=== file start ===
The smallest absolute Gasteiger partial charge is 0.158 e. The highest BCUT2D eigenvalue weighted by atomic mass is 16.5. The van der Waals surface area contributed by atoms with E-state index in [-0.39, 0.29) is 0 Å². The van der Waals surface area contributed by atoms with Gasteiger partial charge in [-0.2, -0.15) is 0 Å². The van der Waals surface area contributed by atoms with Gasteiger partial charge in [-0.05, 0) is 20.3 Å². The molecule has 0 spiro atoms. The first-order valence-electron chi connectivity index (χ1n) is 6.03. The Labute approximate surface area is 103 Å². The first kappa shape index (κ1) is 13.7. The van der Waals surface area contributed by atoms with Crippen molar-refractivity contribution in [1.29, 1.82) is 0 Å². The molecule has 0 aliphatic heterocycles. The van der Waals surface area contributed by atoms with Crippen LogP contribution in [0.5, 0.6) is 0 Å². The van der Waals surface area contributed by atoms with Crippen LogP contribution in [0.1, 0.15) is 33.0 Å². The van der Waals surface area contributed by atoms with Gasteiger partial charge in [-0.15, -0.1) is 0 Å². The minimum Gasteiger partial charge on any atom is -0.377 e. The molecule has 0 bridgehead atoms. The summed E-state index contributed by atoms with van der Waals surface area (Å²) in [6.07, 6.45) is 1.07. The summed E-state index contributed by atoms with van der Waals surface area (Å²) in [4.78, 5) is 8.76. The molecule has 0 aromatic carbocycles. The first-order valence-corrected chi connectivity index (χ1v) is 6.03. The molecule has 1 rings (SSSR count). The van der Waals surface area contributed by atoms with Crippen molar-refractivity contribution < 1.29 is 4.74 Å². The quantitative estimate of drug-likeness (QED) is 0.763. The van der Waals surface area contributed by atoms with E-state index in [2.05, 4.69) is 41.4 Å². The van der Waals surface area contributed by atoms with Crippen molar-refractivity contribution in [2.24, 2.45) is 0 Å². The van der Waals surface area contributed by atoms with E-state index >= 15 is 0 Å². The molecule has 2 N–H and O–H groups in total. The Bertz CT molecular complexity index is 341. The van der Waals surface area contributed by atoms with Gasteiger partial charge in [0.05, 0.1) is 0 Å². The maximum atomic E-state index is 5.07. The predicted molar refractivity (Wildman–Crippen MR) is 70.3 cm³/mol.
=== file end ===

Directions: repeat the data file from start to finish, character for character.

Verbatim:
The smallest absolute Gasteiger partial charge is 0.158 e. The highest BCUT2D eigenvalue weighted by atomic mass is 16.5. The van der Waals surface area contributed by atoms with E-state index in [-0.39, 0.29) is 0 Å². The van der Waals surface area contributed by atoms with Gasteiger partial charge in [-0.2, -0.15) is 0 Å². The van der Waals surface area contributed by atoms with Gasteiger partial charge in [-0.05, 0) is 20.3 Å². The molecule has 0 spiro atoms. The first-order valence-electron chi connectivity index (χ1n) is 6.03. The Labute approximate surface area is 103 Å². The first kappa shape index (κ1) is 13.7. The van der Waals surface area contributed by atoms with Crippen molar-refractivity contribution in [1.29, 1.82) is 0 Å². The molecule has 0 aliphatic heterocycles. The van der Waals surface area contributed by atoms with Crippen LogP contribution in [0.5, 0.6) is 0 Å². The van der Waals surface area contributed by atoms with Crippen LogP contribution in [0.1, 0.15) is 33.0 Å². The van der Waals surface area contributed by atoms with Gasteiger partial charge in [-0.15, -0.1) is 0 Å². The minimum Gasteiger partial charge on any atom is -0.377 e. The molecule has 0 bridgehead atoms. The summed E-state index contributed by atoms with van der Waals surface area (Å²) in [6.07, 6.45) is 1.07. The summed E-state index contributed by atoms with van der Waals surface area (Å²) in [4.78, 5) is 8.76. The molecule has 0 aromatic carbocycles. The first-order valence-corrected chi connectivity index (χ1v) is 6.03. The molecule has 1 rings (SSSR count). The van der Waals surface area contributed by atoms with Crippen molar-refractivity contribution < 1.29 is 4.74 Å². The quantitative estimate of drug-likeness (QED) is 0.763. The van der Waals surface area contributed by atoms with E-state index in [2.05, 4.69) is 41.4 Å². The van der Waals surface area contributed by atoms with Crippen molar-refractivity contribution in [2.24, 2.45) is 0 Å². The van der Waals surface area contributed by atoms with E-state index >= 15 is 0 Å². The molecule has 2 N–H and O–H groups in total. The Bertz CT molecular complexity index is 341. The van der Waals surface area contributed by atoms with Gasteiger partial charge in [0.05, 0.1) is 0 Å². The maximum atomic E-state index is 5.07. The predicted molar refractivity (Wildman–Crippen MR) is 70.3 cm³/mol.